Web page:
Many Childminders will be able to show you lots of information about the service they provide. It is a good idea to visit the childminder armed with a list of questions that you would like to ask. You can download our free list of potential questions: Using a Childminder Questions to Ask. The childminder will expect you to ask lots of questions and will be happy to answer them.

Leave plenty of time It may not be possible to find the right childminder straight away. You may also want to give your child plenty of time to settle in with their new childminder. It is therefore, a good idea to start looking for a childminder at least a couple of months before they are needed.

Getting in touch Childminders are generally out and about during the day and are too busy caring for children to be able to have long conversations on the phone and therefore keep your initial enquiry short and organise a time it would be best to call back. If the childminder seems suitable then make an appointment to arrange a visit. It is ideal to visit more than one childminder as they are all different and offer a diverse range of services. This will then provide you with a fair comparison.

Interviewing Tips To get a better picture of what the childminder is like arrange an initial visit when the childminder is working.  Remember that it may be difficult to go through all the details as the childminder’s priority is to the children in their care. However, you can always arrange another visit during a quiet time to discuss things further.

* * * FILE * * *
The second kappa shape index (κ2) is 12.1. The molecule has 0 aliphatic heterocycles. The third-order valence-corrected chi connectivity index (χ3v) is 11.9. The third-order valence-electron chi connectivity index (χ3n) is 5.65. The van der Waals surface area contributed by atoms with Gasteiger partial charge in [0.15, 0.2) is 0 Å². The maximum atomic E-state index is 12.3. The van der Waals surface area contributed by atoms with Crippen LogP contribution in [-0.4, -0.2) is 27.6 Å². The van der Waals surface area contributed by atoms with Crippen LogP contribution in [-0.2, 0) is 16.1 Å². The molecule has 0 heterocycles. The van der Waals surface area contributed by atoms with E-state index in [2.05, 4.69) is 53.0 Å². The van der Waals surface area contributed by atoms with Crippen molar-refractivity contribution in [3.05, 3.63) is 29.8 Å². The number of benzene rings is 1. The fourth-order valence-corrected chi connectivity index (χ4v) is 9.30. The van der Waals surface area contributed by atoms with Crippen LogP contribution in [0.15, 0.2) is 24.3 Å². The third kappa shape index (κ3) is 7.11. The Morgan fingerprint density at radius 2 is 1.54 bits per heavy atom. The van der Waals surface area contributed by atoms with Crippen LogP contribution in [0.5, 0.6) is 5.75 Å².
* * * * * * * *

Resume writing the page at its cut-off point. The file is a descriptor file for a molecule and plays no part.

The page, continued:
If possible, then take your child so you can see how the childminder interacts with them and to see how they fit in with any other children. Taking a partner will also save time in the long run or arrange another appointment for them to meet the childminder. Their input is important too.

You could also ask the childminder if they can show you around the part of their home they use for childminding including where your child may sleep and the garden. When looking at the toys and resources make sure you look to see if everything is safe and clean.

Download our free useful checklist for you to print and take with you when you go to meet the childminder: Using a Childminder Questions to Ask.

Next steps

When you have chosen your childminder then you must take time to complete the paperwork. This should include a minimum of a childminding contract, a child record form and permission form(s). If you are signing the contract then make sure you are clear about:

  • Any retainer fee or deposit that is required to secure your child’s space
  • The amount that you are paying and what the childminder is providing inclusive of their fee (e.g. food, nappies, wipes, days out etc).
  • The hours and days your child will attend the setting.
  • The childminder’s procedures regarding sickness (for child and childminder) holidays, training days, lateness, complaints, problems and child protection.  Don’t feel afraid to ask for a copy of their policies.
  • Emergency back-up procedures the childminder has in place.
  • How to terminate the contract if the childminder’s services are no longer required.